TeachMeet

We held a TeachMeet at the CLC on the 11th November with an NQT and PGCE focus, although there was an excellent spread of experience and wisdom on the night. There were approximately 35 attendees, with many new to TeachMeet.

This page will be used to collate any links to presentations from the night, and other useful information.

Presentations

  1. Graham Hoey, from All Saints Catholic High School in Sheffield,  started us off with some quick tips for using the Interactive Whiteboard (ActivInspire based). These were fantastic, and I’ll see if I can work out a way of sharing the templates (in the meantime e-mail me if you want copies – see below).
  2. John England showed us some examples of using 2Simple software used by primary students to create presentations with multiple choice questions and feedback.
  3. Sam Mitchell, (@MissSMitch) an English teacher from Holgate School in Barnsley, did a nano-presentation (2 minutes) on using CoverItLive to map her students’ learning experience using an app on their phones. You can see examples on her blog here.
  4. Sarah Cross, (@MissSCross) another English teacher from Holgate School, presented her strategy for engaging and inspiring low ability learners using Success Slips. She used a tiered system of red, amber and green slips to ensure all students could achieve some level of succes in her lessons. By the end of the year the students were establishing the criteria for success for each colour.
  5. Tom Barrett, (@tombarrett) a deputy head in a primary school in Nottinghamshire, sent us a video message about the importance of nurturing your networks as a teacher. He also encouraged people to start blogging, either as individuals or with their class. Tom’s blog can be found at www.edte.ch/blog/ and it is well worth reading. You can also see his series of  “Interesting Ways to Use…” at this site, with ideas from educationalists all over the world on how to to use different technologies in the classroom. His presentation is here.
  6. Julian Wood, (@Ideas_Factory) deputy head at a secondary school in Sheffield, showed a vast number of fantastic sites with collections of links to resources. He has collated them using Linkbunch into a single link: http://linkbun.ch/0ndcs and you can see his presentation here (due to technical issues on the night he was cut short – sorry Julian!)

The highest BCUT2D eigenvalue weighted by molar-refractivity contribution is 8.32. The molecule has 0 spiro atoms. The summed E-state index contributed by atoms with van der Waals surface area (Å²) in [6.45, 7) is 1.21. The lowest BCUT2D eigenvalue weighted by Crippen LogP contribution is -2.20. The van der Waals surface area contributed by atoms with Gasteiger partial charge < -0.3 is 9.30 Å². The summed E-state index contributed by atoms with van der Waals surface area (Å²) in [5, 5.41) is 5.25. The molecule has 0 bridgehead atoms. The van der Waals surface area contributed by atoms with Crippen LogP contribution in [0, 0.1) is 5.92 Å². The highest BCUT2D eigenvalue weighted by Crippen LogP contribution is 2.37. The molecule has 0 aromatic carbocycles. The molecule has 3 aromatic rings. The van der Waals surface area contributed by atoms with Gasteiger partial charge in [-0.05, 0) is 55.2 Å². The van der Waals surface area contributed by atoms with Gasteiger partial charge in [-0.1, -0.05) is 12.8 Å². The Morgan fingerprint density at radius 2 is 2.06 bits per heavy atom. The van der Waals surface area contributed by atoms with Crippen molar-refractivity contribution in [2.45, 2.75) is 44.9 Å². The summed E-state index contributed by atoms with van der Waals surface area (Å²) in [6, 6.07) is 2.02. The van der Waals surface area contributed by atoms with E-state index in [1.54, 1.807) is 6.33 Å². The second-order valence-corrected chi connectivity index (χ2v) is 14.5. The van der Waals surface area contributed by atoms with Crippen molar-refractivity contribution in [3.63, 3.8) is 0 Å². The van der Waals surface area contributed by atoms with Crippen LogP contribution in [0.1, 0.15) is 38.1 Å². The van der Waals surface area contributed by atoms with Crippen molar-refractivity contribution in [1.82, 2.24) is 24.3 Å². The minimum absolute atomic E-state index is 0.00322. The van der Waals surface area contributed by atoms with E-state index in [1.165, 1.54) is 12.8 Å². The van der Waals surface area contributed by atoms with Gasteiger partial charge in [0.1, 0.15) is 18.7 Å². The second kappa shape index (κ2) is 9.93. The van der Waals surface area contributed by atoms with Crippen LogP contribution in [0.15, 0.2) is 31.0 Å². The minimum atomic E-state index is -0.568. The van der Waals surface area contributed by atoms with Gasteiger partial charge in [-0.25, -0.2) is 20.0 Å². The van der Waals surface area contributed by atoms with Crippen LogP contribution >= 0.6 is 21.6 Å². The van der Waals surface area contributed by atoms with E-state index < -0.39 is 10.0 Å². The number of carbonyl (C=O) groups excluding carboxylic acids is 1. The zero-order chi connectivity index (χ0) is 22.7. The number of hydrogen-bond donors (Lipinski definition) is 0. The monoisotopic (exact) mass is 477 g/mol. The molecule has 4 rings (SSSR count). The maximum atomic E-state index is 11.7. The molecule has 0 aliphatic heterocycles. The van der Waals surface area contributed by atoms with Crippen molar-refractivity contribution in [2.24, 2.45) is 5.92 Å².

7. Mark Purves, (@markpurves) primary languages teacher and consultant, got us all singing to demonstrate the wonderful ways of using songs to support learning in the classroom. He finds tracks at Audio Network or uses Mixcraft to create backing tracks. He also recommended Ken Robinson’s book  “The Element: How Finding Your Passion Changes Everything”.
  8. Ian Guest, (@IaninSheffield) ICT Development Manager in a Sheffield secondary school talked about developing your PLN (personal/professional learning network) as a teacher, to support professional development when it’s needed most, through use of Delicious (for saving useful weblinks and seeing what other people are bookmarking), Twitter, podcast, TED talks and blogs. See the comments on this page for more links relating to his presentation, and his own blog with some thoughts on the evening here.
  9. Jamie Portman, (@JamiePortman) Assistant Head at Campsmount Technology College in Doncaster, began by showing footage of the fire that destroyed large parts of the college last year and went on to talk about how this has guided his thinking on certain ways of working. Using Dropbox for saving work;  Facebook and Twitter to aid communication with parents and students; Google Docs for teacher collaboration; handheld cameras (e.g. Flips) for documenting good work; CoverItLive embedded on the school website for live coverage of events (and advertised to parents on Twitter and Facebook).
  10. Vicky Harrison, (@Vickycarl) teaches at an infant school in Sheffield, and bravely voluntereed to do a presentation ad hoc about her Year 2 class blog. She documents what her class have been up to and this has been really popular with parents and pupils, with the latter adding comments in their own time – some of these were really impressive. She also uses tools such as Kizoa to create slideshows that are embedded on the blog with excellent effects such as adding animated raindrops.